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 Consumer Experience Specialists Enhance Dealer Experience for Customers

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​DEARBORN - The Consumer Experience Movement (CEM) was created to transform the culture at Ford and Lincoln dealerships throughout the country so that the car-buying experience would generate enthusiastic and loyal customers.

But there are other facets of the way a dealership operates that impact customer satisfaction.  That’s where Consumer Experience Specialists come in, says Andrew Ashman, manager, CEM. 

“Consumer Experience Specialists are Ford employees who look at the processes that are in place at the various customer touch points throughout the dealership and come up with creative ways to enhance the consumer experience,” he said. 

There are 22 Consumer Experience Specialists (CES) in place throughout the country.  Each one is in charge of a different geographical zone that monitors roughly 10 to 12 dealerships that are selected based on their customer satisfaction scores.

“The CES’ work with dealers that show the greatest need for help,” said Ashman.  “Their customer satisfaction scores need improvement and the dealers themselves show the willingness to have Ford come in and help them.”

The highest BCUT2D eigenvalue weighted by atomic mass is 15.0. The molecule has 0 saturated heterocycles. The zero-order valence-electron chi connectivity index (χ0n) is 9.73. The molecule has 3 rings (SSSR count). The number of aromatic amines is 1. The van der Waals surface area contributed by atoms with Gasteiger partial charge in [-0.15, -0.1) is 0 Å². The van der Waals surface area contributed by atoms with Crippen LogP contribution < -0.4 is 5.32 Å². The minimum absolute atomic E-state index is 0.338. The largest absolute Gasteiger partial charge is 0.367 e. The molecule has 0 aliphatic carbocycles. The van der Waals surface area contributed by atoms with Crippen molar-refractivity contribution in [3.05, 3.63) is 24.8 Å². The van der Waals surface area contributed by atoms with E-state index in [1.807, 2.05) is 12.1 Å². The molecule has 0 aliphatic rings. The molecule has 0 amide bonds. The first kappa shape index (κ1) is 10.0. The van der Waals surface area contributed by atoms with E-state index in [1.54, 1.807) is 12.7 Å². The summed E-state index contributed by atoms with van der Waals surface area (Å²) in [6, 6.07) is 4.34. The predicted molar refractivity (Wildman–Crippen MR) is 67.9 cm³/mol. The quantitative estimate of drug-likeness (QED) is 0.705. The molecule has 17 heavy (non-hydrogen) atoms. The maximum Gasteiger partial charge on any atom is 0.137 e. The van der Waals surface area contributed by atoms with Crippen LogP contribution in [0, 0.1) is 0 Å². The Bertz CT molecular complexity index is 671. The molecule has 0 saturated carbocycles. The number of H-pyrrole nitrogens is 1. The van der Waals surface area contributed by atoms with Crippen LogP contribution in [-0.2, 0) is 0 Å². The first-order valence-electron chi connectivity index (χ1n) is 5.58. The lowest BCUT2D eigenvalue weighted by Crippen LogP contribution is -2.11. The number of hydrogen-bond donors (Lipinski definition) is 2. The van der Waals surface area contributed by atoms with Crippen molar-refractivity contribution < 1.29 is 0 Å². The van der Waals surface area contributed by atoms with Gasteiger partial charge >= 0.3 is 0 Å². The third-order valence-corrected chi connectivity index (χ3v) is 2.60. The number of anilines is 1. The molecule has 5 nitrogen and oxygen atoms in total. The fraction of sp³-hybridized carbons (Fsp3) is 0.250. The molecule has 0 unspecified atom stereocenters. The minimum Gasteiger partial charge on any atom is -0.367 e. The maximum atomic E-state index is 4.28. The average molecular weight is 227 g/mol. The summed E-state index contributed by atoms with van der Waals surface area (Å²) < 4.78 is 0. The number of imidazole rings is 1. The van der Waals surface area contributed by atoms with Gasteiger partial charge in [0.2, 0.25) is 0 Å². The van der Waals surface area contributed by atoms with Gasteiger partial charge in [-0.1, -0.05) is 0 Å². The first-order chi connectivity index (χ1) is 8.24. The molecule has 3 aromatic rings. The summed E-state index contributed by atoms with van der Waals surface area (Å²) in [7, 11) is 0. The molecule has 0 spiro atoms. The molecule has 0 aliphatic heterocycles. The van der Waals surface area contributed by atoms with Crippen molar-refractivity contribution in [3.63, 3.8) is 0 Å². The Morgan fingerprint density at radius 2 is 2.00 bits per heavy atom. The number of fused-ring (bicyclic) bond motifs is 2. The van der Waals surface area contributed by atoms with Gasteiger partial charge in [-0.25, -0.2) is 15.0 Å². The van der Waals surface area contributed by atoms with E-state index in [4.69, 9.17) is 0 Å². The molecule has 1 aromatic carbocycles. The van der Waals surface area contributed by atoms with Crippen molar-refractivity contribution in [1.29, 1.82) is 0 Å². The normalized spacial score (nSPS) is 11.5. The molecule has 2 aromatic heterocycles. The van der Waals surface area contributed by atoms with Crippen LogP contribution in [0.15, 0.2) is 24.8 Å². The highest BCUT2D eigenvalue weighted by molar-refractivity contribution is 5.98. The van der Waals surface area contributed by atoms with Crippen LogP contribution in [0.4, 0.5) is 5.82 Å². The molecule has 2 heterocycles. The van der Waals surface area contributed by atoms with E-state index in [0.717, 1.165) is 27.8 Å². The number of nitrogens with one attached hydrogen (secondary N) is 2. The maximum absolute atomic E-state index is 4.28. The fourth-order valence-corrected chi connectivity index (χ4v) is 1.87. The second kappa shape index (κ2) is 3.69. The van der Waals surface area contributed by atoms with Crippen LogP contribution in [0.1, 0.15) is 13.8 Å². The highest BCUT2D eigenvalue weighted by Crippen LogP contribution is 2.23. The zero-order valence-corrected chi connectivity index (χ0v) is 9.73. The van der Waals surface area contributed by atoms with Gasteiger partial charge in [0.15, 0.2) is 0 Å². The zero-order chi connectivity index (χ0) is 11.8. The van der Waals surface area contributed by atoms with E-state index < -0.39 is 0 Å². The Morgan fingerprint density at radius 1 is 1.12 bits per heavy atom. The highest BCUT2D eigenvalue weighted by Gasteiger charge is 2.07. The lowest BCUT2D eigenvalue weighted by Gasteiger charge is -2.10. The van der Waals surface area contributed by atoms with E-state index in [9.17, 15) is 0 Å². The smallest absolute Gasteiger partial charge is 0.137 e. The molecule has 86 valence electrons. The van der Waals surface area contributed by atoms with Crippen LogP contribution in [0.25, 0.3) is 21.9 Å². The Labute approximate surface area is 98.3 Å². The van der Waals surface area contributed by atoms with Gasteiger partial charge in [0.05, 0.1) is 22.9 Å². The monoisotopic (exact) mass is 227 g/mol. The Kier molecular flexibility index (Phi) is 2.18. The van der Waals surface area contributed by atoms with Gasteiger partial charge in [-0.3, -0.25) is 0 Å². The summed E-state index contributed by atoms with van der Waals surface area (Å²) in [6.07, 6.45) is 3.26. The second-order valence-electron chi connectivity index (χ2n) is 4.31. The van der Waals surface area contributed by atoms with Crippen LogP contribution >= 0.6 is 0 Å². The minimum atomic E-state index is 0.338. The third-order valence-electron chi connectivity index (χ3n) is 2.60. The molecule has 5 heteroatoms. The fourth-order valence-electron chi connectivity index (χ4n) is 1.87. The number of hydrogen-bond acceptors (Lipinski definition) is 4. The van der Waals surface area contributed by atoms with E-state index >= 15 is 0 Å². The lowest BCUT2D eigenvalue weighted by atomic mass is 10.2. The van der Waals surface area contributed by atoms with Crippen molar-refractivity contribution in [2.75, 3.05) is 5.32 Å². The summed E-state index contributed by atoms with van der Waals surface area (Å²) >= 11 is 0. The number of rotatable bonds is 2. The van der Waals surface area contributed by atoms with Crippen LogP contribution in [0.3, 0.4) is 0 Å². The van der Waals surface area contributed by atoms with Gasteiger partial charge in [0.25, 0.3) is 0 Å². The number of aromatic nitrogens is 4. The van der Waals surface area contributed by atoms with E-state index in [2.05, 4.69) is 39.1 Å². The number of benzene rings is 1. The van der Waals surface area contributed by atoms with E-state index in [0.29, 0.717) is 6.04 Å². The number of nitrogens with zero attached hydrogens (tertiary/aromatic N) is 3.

When a CES is assigned to a dealership, it is to offer assistance in Sales or Service.  The specialists typically begin by having an introductory meeting with the dealer and management staff.  Then they spend up to three days watching everything that happens in the dealership, taking copious notes and interviewing as many people as possible. 

All of the CES’ findings are put into a comprehensive report along with their recommendations for change. The CES discusses all the issues and solutions with the dealership staff and then returns to the dealership every 30 to 45 days to monitor their progress. 

Nicole Ford, a CES for Ford’s Atlanta region, says she often finds similar issues at many of the dealerships she visits. 

“A lot of times it’s a matter of communication,” she said.  “For example, in a service setting Ford dealerships perform a multi-point inspection on every vehicle that comes into the dealership.  This isn’t your 10-minute Jiffy Lube drive-up.  This is a very thorough check of your vehicle and sometimes it can take up to 45 minutes.  But if a customer’s perception is that they’re coming for a 10-minute oil change, they may end up upset or disappointed.”